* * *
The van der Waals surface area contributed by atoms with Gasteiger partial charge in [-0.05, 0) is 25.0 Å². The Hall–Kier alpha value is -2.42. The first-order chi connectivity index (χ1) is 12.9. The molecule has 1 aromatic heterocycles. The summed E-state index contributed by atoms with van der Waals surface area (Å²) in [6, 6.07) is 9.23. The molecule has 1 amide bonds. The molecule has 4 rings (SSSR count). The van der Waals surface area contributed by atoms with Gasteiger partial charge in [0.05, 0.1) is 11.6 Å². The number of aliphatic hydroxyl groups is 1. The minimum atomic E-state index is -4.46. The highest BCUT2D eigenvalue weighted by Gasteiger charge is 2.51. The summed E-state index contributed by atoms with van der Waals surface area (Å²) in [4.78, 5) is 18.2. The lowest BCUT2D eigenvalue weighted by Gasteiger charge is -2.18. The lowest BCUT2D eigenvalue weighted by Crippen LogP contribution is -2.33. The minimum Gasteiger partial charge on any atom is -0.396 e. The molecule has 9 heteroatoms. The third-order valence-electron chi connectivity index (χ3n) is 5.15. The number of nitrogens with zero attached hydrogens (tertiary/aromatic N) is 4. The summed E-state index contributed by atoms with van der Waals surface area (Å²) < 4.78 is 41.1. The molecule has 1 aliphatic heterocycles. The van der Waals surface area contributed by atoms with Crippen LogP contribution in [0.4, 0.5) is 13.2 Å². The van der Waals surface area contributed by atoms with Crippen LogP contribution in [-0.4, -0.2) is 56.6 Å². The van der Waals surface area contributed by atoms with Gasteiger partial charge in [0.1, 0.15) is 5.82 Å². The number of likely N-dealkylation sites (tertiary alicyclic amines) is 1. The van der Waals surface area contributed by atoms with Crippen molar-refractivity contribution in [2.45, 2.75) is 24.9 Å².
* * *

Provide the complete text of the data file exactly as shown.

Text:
The van der Waals surface area contributed by atoms with Gasteiger partial charge in [-0.05, 0) is 25.0 Å². The Hall–Kier alpha value is -2.42. The first-order chi connectivity index (χ1) is 12.9. The molecule has 1 aromatic heterocycles. The summed E-state index contributed by atoms with van der Waals surface area (Å²) in [6, 6.07) is 9.23. The molecule has 1 amide bonds. The molecule has 4 rings (SSSR count). The van der Waals surface area contributed by atoms with Gasteiger partial charge in [0.05, 0.1) is 11.6 Å². The number of aliphatic hydroxyl groups is 1. The minimum atomic E-state index is -4.46. The highest BCUT2D eigenvalue weighted by Gasteiger charge is 2.51. The summed E-state index contributed by atoms with van der Waals surface area (Å²) in [4.78, 5) is 18.2. The lowest BCUT2D eigenvalue weighted by Gasteiger charge is -2.18. The lowest BCUT2D eigenvalue weighted by Crippen LogP contribution is -2.33. The minimum Gasteiger partial charge on any atom is -0.396 e. The molecule has 9 heteroatoms. The third-order valence-electron chi connectivity index (χ3n) is 5.15. The number of nitrogens with zero attached hydrogens (tertiary/aromatic N) is 4. The summed E-state index contributed by atoms with van der Waals surface area (Å²) < 4.78 is 41.1. The molecule has 1 aliphatic heterocycles. The van der Waals surface area contributed by atoms with Crippen LogP contribution in [0.4, 0.5) is 13.2 Å². The van der Waals surface area contributed by atoms with Crippen LogP contribution in [-0.4, -0.2) is 56.6 Å². The van der Waals surface area contributed by atoms with Gasteiger partial charge in [0.1, 0.15) is 5.82 Å². The number of likely N-dealkylation sites (tertiary alicyclic amines) is 1. The van der Waals surface area contributed by atoms with Crippen molar-refractivity contribution in [2.45, 2.75) is 24.9 Å².